SKYLIGHT_1_4114-V1-RGBIn the scene, we learn that Tom, a wealthy and successful restaurateur, met Kyra when she arrived in London at the age of 18 and got a job in one of his restaurants. The two began a romance they kept secret from Tom’s wife for six years, and which ended a few years before the play begins. Tom’s wife has since died of cancer, and his teenage son Edward (played by a dazzling and jumpy Matthew Beard) arrives at Kyra’s door hoping she can wrest his dad from his misery (or at least make him less miserable to be around). 

Hare’s three-character play happens over just two days in a single dingy, North London flat, but covers a sweeping range of social and political questions. The couple is divided across a line of haves and have-nots—he’s a rich, upper-class business owner and she’s a working-class teacher of underprivileged kids. Though the parallels are a bit neatly laid, the playwright’s exploration of the great social divide is well grounded in intimate drama, and the play’s language is full of the sort of swift insights and everyday poetry for which Hare is known. The beautifully designed set by Bob Crowley also situates the lovers in a broader context, showing glimpses of the other lives unfolding around them.

SKYLIGHT_1_4433-V1-RGBNighy, previously seen on Broadway opposite Julianne Moore in Hare’s The Vertical Hour, plays his role with the exacting, frenetic energy of a musician playing an instrument. His hands clenched in half-fists, Tom moves in fits and starts—bucking against the rare feeling of not having control. Nighy brings a spellbinding charisma to the role, making it easy to see why Kyra fell for him in the first place. He wants her back now, and considers the life she’s built since leaving him as an elaborate escape.

SKYLIGHT_1_4380-V2-RGBHare’s play is primarily concerned with its two generations of men, and, for three-quarters of the story, Kyra is something of a sieve for their psychological gymnastics. She listens, evades, serves tea, cooks and tidies up messes (which she mostly makes herself). Mulligan (previously seen on Broadway in The Seagull) has a brilliant and uncanny way of evoking a swell of feeling behind a placid exterior. And when she does unleash that inner turmoil, she does so with explosive and affecting force.

Though the play’s gender politics show some signs of age 20 years on (Kyra questioning Tom about respecting her decisions actually gets a laugh), Daldry’s production makes the drama and its many social questions feel vital and urgent. Having collaborated on the novel-to-screen adaptations of The Hours and The Reader, Hare and Daldry have a visual language all their own, and it’s as stunning as it is visceral. Seeing this many gifted artists come together is rare, and the results are divine.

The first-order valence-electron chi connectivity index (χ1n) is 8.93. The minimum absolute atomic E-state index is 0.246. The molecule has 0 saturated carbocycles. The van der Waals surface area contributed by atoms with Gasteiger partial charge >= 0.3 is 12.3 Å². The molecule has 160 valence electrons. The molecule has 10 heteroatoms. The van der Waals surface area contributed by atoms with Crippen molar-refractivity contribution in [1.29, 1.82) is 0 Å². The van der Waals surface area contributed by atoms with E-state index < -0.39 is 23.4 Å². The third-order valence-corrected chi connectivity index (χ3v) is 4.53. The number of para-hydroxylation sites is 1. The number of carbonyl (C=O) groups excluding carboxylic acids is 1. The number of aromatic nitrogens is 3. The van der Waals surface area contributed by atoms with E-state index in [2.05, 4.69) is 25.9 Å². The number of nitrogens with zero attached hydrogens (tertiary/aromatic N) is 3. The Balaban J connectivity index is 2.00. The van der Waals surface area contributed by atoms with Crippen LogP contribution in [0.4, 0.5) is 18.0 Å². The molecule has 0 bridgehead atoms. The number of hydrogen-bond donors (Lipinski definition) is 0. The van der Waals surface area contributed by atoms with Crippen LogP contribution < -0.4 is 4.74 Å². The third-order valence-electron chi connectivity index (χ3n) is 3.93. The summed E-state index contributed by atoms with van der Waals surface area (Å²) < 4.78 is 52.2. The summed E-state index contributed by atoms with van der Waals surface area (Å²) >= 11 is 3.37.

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Follow Naveen Kumar on Twitter: @Mr_NaveenKumar (photos: john haynes)

Theatre News: Audra McDonald and Brandy on Broadway, Jesse Tyler Ferguson in the Park, ‘Cabaret’ on Tour


> Brandy Norwood (otherwise known as Brandy) will make her Broadway debut as Roxie Hart in the long-running production of Chicago, producers Barry and Fran Weissler announced this week. The revival, which opened on Broadway in 1996, has welcomed many stars in its nearly 20-year run, including most recently Jennifer Nettles in the role of Roxie. Brandy will begin performances on April 28 and continue through June 21.

Audra> Six-time Tony Award winner Audra McDonald will return to Broadway in spring 2016 in Shuffle Along, Or, The Making of the Musical Sensation of 1921 and All That Followed, a backstage musical about the making of the 1921 musical Shuffle Along, producer Scott Rudin announced. To be directed by George C. Wolfe (Angels in America) and choreographed by famed dancer Savion Glover, the show will mark the first collaboration between the two artists since Bring in ‘da Noise, Bring in ‘da Funk in 1996. Shuffle Along, a controversial all-black musical that launched the career of Josephine Baker, was created by Flournoy Miller and Aubrey Lyles, with music and lyrics by Eubie Blake and Noble Sissle.

Jesse> Jesse Tyler Ferguson, Lily Rabe and Hamish Linklater will join Sam Waterston in this summer’s free Shakespeare in the Park season, the Public Theater revealed last week. Ferguson joins previously announced Waterston in director Michael Greif’s production of The Tempest, which will run from May 27 to July 25, while Rabe and Linklater will play opposite each other in director Daniel Sullivan’s production of Cymbeline, which plays from July 23 to August 23, both at the Delacorte Theatre in Central Park.

> Roundabout Theatre Company announced the launch of a national tour of its acclaimed production of Cabaret, beginning performances in Providence, R.I., in January 2016. Directed by Sam Mendes and Rob Marshall, the revival was originally produced by the Roundabout in 1998 and returned to Studio 54 last season starring Alan Cumming and Michelle Williams. Emma Stone and Sienna Miller have also stepped in to play the role of Sally Bowles in the Broadway run. Casting for the tour has not yet been announced.